Recent arrivals include satellite communications group EAE and NECE Corrosion Services. Stewart and Stevenson Technical Services is also setting up a base in Liverpool in support of a 12-year contract from BHP to maintain power generation equipment and gas compressors at Point of Ayr and the Douglas platform.

MOGG also wants to foster interplay between oil company operators and local colleges and universities. John Moores University in Liverpool is already drawing up courses in offshore engineering. Liverpool University's Mechanical Engineering Laboratories are researching drilling mud and cement behaviour under sponsorship from BP and Shell.

(Top) West Hornby dock, housing the Rowco-managed support base for Liverpool Bay. (Left) Glomar Adriatic XI, currently fulfilling a multi-well programme for numerous operators in the Irish Sea.

Support bases

Rowco's Bootle support base at West Hornby and West Alexandra docks has drilling, storage and warehousing facilities which have been used by BW Muds and the CSO Wellservicer amongst others. Four berths, 320 metres of quayside and 25,000 sq ft of warehousing are available to contractors involved in any E & P project off the UK west coast.

But the dominant Irish Sea support base is further up the coast at Heysham port's North Quay. It was built by British Gas in 1982 onwards, primarily to support its new Morecambe Bay gasfield operations. Over the years it also handled occasional third party contracts for other oil companies' drilling programs.

Following the demerger of British Gas into two separate trading organisations, the 21 acre facilities at North Quay have been reorganised on more commercial lines under a new title, Hydrocarbon Resources Limited (HRL). It is now pursuing actively third party business across the Irish Sea and beyond. For the helicopters, which fly from Blackpool Airport, the Solway Firth off southern Scotland is the current range limit, although Super Pumas might be considered if, say, Rockall Trough activity justified the expense.

HRL's major current third party contract is for Global Marine, which uses logistics at Heysham to support a multi-well drilling programme in the Irish Sea. Jack-up Glomar Adriatic XI (which was converted and purchased from British Gas) has performed single-well wildcats this year for Clyde in the English sector; Esso and Marathon in Isle of Man waters; and Esso in the Solway Firth.

Depending on discoveries (so far, none have been reported), HRL has options to service the rig next year as well. Last year the site also supported a large 3D seismic survey over the Irish Sea, led by British Gas but co-funded by numerous licence holders in the area which shared the data. HRL's 150 metre long, two-berth quay can accommodate two seismic vessels at the same time.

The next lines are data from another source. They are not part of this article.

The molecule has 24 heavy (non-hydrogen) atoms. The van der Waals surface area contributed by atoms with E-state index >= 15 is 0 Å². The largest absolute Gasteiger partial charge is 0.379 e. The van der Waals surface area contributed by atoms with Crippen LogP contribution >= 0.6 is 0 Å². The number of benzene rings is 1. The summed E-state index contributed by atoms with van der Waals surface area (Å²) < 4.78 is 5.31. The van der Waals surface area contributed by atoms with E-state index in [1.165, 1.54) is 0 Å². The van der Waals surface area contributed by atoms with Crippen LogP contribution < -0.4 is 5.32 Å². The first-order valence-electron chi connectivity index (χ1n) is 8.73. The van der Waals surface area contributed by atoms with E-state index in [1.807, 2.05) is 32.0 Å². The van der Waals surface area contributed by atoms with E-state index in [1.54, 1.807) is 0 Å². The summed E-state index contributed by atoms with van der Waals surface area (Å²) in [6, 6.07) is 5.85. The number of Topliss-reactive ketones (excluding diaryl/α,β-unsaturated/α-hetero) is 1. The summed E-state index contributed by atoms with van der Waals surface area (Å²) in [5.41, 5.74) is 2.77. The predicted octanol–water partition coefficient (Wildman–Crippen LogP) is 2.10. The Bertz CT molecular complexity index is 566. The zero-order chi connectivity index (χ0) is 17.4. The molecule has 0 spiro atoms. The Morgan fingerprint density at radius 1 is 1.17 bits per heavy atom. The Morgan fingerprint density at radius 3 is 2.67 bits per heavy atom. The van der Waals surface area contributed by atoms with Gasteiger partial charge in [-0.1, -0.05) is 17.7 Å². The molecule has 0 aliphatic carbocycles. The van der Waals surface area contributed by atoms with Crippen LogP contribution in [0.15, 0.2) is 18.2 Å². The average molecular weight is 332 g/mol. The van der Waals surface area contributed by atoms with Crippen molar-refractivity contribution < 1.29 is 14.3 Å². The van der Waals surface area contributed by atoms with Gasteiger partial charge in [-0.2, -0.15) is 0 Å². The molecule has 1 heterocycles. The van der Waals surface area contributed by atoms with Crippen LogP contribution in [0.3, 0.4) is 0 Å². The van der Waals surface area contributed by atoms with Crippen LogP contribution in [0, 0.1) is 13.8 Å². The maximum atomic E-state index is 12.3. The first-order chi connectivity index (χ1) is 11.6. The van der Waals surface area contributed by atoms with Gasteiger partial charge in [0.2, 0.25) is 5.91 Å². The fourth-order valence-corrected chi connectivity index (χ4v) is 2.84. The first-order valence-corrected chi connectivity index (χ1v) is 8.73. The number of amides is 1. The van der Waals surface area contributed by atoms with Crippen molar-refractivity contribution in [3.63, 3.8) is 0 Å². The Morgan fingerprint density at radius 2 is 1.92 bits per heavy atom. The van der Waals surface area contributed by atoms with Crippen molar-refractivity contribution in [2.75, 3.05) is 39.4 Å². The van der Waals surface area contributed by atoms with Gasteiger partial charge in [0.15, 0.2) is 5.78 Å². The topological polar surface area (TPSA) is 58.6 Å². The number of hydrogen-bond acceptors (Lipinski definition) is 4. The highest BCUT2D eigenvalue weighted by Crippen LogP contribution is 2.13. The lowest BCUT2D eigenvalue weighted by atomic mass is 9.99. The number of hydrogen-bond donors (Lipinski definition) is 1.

One reason that HRL needs more third-party business is excess capacity at the base. The infrastructure was built "in Rolls Royce style", according to new manager Kevin Cochrane, to allow for future expansion.

Current facilities include:

  • a 24 hour port, unrestricted by tides.

  • a 20 tonne dockside crane plus mobile cranes to order at short notice, with additional quay space available by arrangement.

  • 55,000 sq ft of modern, covered warehousing with computer-based, integrated logistics management.

  • separate, fully furnished accommodation containing communications.

  • pipeyards, cement/barite/bentonite silos, bunkering facilities and waste management control.

  • two standby vessels, and a third that operates in standby mode during the week, returning to the harbour at weekends to collect supplies: BHP has uses the supply vessel on an ad hoc basis for Liverpool Bay.

HRL also keeps functioning in most weather conditions. A snow plough was used once to help liberate a drilling rig stuck in five ft of snow. The base is non-unionised, which means it is not disrupted by the strikes that have hit the Merseyside docks recently.

Working with third parties also means developing price schedules. "We are seeking to improve rates with various options for costing to suit different operators," says Cochrane. "We can't dictate terms, as was the case in the past."

At Offshore Europe last year, British Gas exhibited with Lancaster City Council on the Offshore Lancashire stand. With Morecambe Bay's platforms mainly unmanned, there is little scope for a booming offshore technology service sector in the Lancaster area at present. The council's main involvement is to promote Heysham as an E&P base - not just for British Gas, but for the Port of Heysham, which has plenty of spare acreage and quay space available to the offshore sector, with its own 30 tonne travelling crane.